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March 27, 2000

Shareholders Weigh in on Proxy Advisor Scheme

At the Whole Foods annual meeting today, shareholders voted on a pioneering proposal to hire an proxy advisory firm, giving them a more independent and informed voice.

SocialFunds.com -- Although shareholders are ostensibly the owners of corporations, their influence is often hampered by inadequate information, lack of independent nominating committees, and other corporate governance issues. A new shareholder proposal this year, Shareowners' Alternative Voting Information (SAVI), could mark the beginning of more democratic and informed shareholder participation in corporate decisions.

Today's annual meeting of Whole Foods Market in Chicago was the first shareholder vote on SAVI (pronounced "savvy"), a proposal to hire a proxy advisory firm chosen by shareholder vote to give them a more independent and informed voice in corporations. The resolution was presented by the Corporate Monitoring Project (CMP), a San Francisco-based corporate governance advocacy group.

"CEOs still run 'their' companies like kings (or queens), although institutional investors have increased their influence in the last ten years," said Mark Latham, Coordinator of CMP. "The SAVI proposal is a first step, but I think it will lead to a fundamental power shift in favor of shareowners, with pervasive effects. It will replace corporate monarchy with corporate democracy."

Only about half of individual shareholders vote their proxies, according to Latham, and most of them merely vote with management, due to inconvenience or lack of information. The internet could go a long way toward making proxy voting more convenient, but SAVI proponents suggest that further moves are needed to provide shareholders with more useful independent information.

In theory, board directors are elected to look after the interests of shareholders, but in practice shareholders have minimal influence in their election. SAVI provides for an alternative: shareholders would vote to choose proxy advisory firms to look out for their interests. These firms would provide the same benefits of independent information enjoyed by large institutional investors.

The SAVI proposal was submitted to 11 large companies, including General Motors, Pfizer, and Citigroup, but company management in each case has consistently resisted it. Whole Foods was the only company management that didn't try to keep it off the proxy, but they did recommended voting against it on the grounds that it would be an additional cost to shareholders with only marginal benefit.

At the shareholder meeting today, Whole Foods CEO John Mackey rebutted Latham's proposal during the question and answer period, asserting that the board is doing its job and adequate corporate governance guidelines are in place. But he wished
Latham luck with other companies that might be in greater need of corporate governance improvement.

Of the remaining target companies only Washington Mutual, the Washington-based financial services company, was not able to get the SAVI proposal omitted by the Securities Exchange Commission (SEC). The SEC merely asked the proponents to reword the resolution in the form of a recommendation or request, rather than a mandate, before it was presented at their annual meeting in April.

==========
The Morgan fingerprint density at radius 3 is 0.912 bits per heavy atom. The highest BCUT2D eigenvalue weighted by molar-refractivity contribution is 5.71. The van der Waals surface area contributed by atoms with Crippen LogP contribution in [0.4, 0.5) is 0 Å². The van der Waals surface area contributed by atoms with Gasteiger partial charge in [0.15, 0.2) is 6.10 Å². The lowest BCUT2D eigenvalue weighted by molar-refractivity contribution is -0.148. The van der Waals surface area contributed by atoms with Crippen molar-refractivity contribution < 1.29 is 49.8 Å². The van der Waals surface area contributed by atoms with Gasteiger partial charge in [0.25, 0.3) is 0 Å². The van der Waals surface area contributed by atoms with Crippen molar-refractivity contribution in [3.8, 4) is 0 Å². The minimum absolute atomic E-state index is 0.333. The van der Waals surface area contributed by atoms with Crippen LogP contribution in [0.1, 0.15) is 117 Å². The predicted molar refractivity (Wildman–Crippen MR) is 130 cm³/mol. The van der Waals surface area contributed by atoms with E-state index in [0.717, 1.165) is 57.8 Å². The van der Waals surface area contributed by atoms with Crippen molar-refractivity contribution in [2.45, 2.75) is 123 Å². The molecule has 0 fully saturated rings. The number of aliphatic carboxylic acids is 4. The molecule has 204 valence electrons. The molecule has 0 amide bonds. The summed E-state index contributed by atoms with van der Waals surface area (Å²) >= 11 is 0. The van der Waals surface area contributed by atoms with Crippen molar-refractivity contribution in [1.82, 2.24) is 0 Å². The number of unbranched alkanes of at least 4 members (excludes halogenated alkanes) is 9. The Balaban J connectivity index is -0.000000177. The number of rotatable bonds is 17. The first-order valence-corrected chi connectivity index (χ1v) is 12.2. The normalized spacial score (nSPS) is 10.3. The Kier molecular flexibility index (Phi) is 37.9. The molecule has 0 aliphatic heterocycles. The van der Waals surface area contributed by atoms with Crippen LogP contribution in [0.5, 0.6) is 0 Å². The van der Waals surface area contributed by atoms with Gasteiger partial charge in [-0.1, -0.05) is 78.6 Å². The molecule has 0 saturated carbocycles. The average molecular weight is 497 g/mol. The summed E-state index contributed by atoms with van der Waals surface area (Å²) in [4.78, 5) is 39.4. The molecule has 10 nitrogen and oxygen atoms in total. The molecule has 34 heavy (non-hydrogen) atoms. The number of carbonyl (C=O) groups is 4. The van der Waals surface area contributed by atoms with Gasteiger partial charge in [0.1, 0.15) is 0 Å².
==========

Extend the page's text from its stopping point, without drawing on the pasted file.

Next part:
All the other companies succeeded in getting the SAVI proposal omitted by the SEC, under rule 14a-8(i)(8), "as relating to an election for membership on its board of directors." With this legal precedent, future resolutions will have to recommend restricting the proxy advisors to covering issues other than director elections.

"We will continue to submit the SAVI proposal at more companies, with the goal of getting a majority vote," said Latham. "It takes time to build understanding and acceptance of a new idea."

"I believe the SAVI resolution will grow quickly once it becomes known," said James McRitchie, Editor of "Corporate Governance," "especially among those, such as unions and social investors, who are thinking long-term in a market dominated by short-term thinking. The concept will help them tie their own resolutions to shareholder value in order to pick up the endorsement of proxy advisors."

The SAVI proposal is only the tip of a broader vision of Latham's to develop a system of Corporate Monitoring Firms (CMFs) that would enhance shareholder power within corporations. He foresees proxy advisory firms expanding to more proactive roles as CMFs, such as negotiating management compensation packages and nominating directors, and vying for shareholder interest based on their record and position on issues.

"In companies adopting Corporate Monitoring, the main arena for determining corporate policy on controversial issues may be in the platforms of competing Corporate Monitoring Firms," said Latham. "One CMF may position itself as more environmentally friendly, for example. I see it as something like political parties."

Although Corporate Monitoring Project's vision of corporate democracy may be far fetched to some, their SAVI proposal could go a long way toward making individual shareholders more informed and involved corporate owners. The Whole Foods vote may be only the beginning of an uphill battle for SAVI proponents, but there is still room for optimism that this idea will catch on in years to come.

"I see the proposal as another good governance measure like independent directors and believe that forward looking companies will come to embrace the concept," said McRitchie of "Corporate Governance." "Companies with justifiable measures on their ballots concerning compensation, mergers, or other corporate issues, should welcome independent analysis and verification."

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